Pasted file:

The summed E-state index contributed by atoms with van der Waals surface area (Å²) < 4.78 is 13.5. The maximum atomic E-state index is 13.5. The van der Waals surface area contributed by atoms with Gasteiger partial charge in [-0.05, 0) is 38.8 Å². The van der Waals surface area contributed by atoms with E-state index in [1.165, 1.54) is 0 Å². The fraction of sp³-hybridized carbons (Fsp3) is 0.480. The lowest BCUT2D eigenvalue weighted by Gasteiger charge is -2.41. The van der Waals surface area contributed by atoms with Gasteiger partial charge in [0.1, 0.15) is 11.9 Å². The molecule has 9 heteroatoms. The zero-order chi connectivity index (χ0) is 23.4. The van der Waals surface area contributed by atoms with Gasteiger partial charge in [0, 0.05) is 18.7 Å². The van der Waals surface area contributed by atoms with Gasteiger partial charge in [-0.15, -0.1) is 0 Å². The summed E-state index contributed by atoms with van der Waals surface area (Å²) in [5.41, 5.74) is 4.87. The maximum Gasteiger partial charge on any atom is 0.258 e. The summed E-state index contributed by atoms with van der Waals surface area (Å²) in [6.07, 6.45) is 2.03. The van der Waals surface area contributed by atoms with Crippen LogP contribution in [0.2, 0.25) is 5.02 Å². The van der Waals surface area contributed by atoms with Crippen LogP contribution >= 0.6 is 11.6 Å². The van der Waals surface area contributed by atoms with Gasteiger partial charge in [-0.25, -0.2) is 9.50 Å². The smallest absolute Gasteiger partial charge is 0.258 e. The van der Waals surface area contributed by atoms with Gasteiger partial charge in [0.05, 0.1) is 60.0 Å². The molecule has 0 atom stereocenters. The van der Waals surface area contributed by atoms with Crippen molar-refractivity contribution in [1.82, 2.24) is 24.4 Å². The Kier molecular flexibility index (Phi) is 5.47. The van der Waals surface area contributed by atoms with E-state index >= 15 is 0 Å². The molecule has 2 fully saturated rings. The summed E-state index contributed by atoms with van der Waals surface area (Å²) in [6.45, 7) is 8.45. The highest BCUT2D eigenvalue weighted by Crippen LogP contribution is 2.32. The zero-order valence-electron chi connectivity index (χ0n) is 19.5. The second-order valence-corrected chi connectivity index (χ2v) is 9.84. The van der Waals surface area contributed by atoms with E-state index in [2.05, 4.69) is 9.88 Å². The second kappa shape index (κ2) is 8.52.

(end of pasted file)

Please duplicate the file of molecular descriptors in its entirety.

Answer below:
The summed E-state index contributed by atoms with van der Waals surface area (Å²) < 4.78 is 13.5. The maximum atomic E-state index is 13.5. The van der Waals surface area contributed by atoms with Gasteiger partial charge in [-0.05, 0) is 38.8 Å². The van der Waals surface area contributed by atoms with E-state index in [1.165, 1.54) is 0 Å². The fraction of sp³-hybridized carbons (Fsp3) is 0.480. The lowest BCUT2D eigenvalue weighted by Gasteiger charge is -2.41. The van der Waals surface area contributed by atoms with Gasteiger partial charge in [0.1, 0.15) is 11.9 Å². The molecule has 9 heteroatoms. The zero-order chi connectivity index (χ0) is 23.4. The van der Waals surface area contributed by atoms with Gasteiger partial charge in [0, 0.05) is 18.7 Å². The van der Waals surface area contributed by atoms with Gasteiger partial charge in [-0.15, -0.1) is 0 Å². The summed E-state index contributed by atoms with van der Waals surface area (Å²) in [5.41, 5.74) is 4.87. The maximum Gasteiger partial charge on any atom is 0.258 e. The summed E-state index contributed by atoms with van der Waals surface area (Å²) in [6.07, 6.45) is 2.03. The van der Waals surface area contributed by atoms with Crippen LogP contribution in [0.2, 0.25) is 5.02 Å². The van der Waals surface area contributed by atoms with Crippen LogP contribution >= 0.6 is 11.6 Å². The van der Waals surface area contributed by atoms with Gasteiger partial charge in [-0.25, -0.2) is 9.50 Å². The smallest absolute Gasteiger partial charge is 0.258 e. The van der Waals surface area contributed by atoms with Gasteiger partial charge in [0.05, 0.1) is 60.0 Å². The molecule has 0 atom stereocenters. The van der Waals surface area contributed by atoms with Crippen molar-refractivity contribution in [1.82, 2.24) is 24.4 Å². The Kier molecular flexibility index (Phi) is 5.47. The van der Waals surface area contributed by atoms with E-state index >= 15 is 0 Å². The molecule has 2 fully saturated rings. The summed E-state index contributed by atoms with van der Waals surface area (Å²) in [6.45, 7) is 8.45. The highest BCUT2D eigenvalue weighted by Crippen LogP contribution is 2.32. The zero-order valence-electron chi connectivity index (χ0n) is 19.5. The second-order valence-corrected chi connectivity index (χ2v) is 9.84. The van der Waals surface area contributed by atoms with E-state index in [2.05, 4.69) is 9.88 Å². The second kappa shape index (κ2) is 8.52.